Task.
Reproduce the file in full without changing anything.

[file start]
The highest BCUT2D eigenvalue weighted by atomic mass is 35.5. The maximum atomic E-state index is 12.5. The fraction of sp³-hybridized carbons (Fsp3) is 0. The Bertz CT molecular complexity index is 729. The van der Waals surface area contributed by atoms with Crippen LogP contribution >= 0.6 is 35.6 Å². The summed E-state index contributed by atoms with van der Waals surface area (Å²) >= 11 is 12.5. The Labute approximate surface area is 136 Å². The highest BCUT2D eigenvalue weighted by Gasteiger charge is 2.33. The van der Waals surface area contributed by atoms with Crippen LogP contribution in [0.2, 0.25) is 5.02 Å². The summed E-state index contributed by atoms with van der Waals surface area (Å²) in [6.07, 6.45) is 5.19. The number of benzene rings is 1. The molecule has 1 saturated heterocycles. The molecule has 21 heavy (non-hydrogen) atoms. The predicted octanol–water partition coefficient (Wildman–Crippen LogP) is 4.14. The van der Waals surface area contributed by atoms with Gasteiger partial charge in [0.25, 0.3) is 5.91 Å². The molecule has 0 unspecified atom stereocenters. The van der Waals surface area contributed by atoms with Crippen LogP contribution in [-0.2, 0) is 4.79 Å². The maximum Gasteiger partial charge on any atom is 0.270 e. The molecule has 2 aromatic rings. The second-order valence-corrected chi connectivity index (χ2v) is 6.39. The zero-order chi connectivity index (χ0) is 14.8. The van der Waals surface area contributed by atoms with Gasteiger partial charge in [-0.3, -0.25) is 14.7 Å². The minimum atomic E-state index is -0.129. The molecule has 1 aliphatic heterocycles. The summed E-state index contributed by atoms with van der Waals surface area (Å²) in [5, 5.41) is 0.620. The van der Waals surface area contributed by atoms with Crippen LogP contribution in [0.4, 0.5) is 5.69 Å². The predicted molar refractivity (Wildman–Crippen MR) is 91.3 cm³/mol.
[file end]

The highest BCUT2D eigenvalue weighted by atomic mass is 35.5. The maximum atomic E-state index is 12.5. The fraction of sp³-hybridized carbons (Fsp3) is 0. The Bertz CT molecular complexity index is 729. The van der Waals surface area contributed by atoms with Crippen LogP contribution >= 0.6 is 35.6 Å². The summed E-state index contributed by atoms with van der Waals surface area (Å²) >= 11 is 12.5. The Labute approximate surface area is 136 Å². The highest BCUT2D eigenvalue weighted by Gasteiger charge is 2.33. The van der Waals surface area contributed by atoms with Crippen LogP contribution in [0.2, 0.25) is 5.02 Å². The summed E-state index contributed by atoms with van der Waals surface area (Å²) in [6.07, 6.45) is 5.19. The number of benzene rings is 1. The molecule has 1 saturated heterocycles. The molecule has 21 heavy (non-hydrogen) atoms. The predicted octanol–water partition coefficient (Wildman–Crippen LogP) is 4.14. The van der Waals surface area contributed by atoms with Gasteiger partial charge in [0.25, 0.3) is 5.91 Å². The molecule has 0 unspecified atom stereocenters. The van der Waals surface area contributed by atoms with Crippen LogP contribution in [-0.2, 0) is 4.79 Å². The maximum Gasteiger partial charge on any atom is 0.270 e. The molecule has 2 aromatic rings. The second-order valence-corrected chi connectivity index (χ2v) is 6.39. The zero-order chi connectivity index (χ0) is 14.8. The van der Waals surface area contributed by atoms with Gasteiger partial charge in [-0.3, -0.25) is 14.7 Å². The minimum atomic E-state index is -0.129. The molecule has 1 aliphatic heterocycles. The summed E-state index contributed by atoms with van der Waals surface area (Å²) in [5, 5.41) is 0.620. The van der Waals surface area contributed by atoms with Crippen LogP contribution in [0.4, 0.5) is 5.69 Å². The predicted molar refractivity (Wildman–Crippen MR) is 91.3 cm³/mol.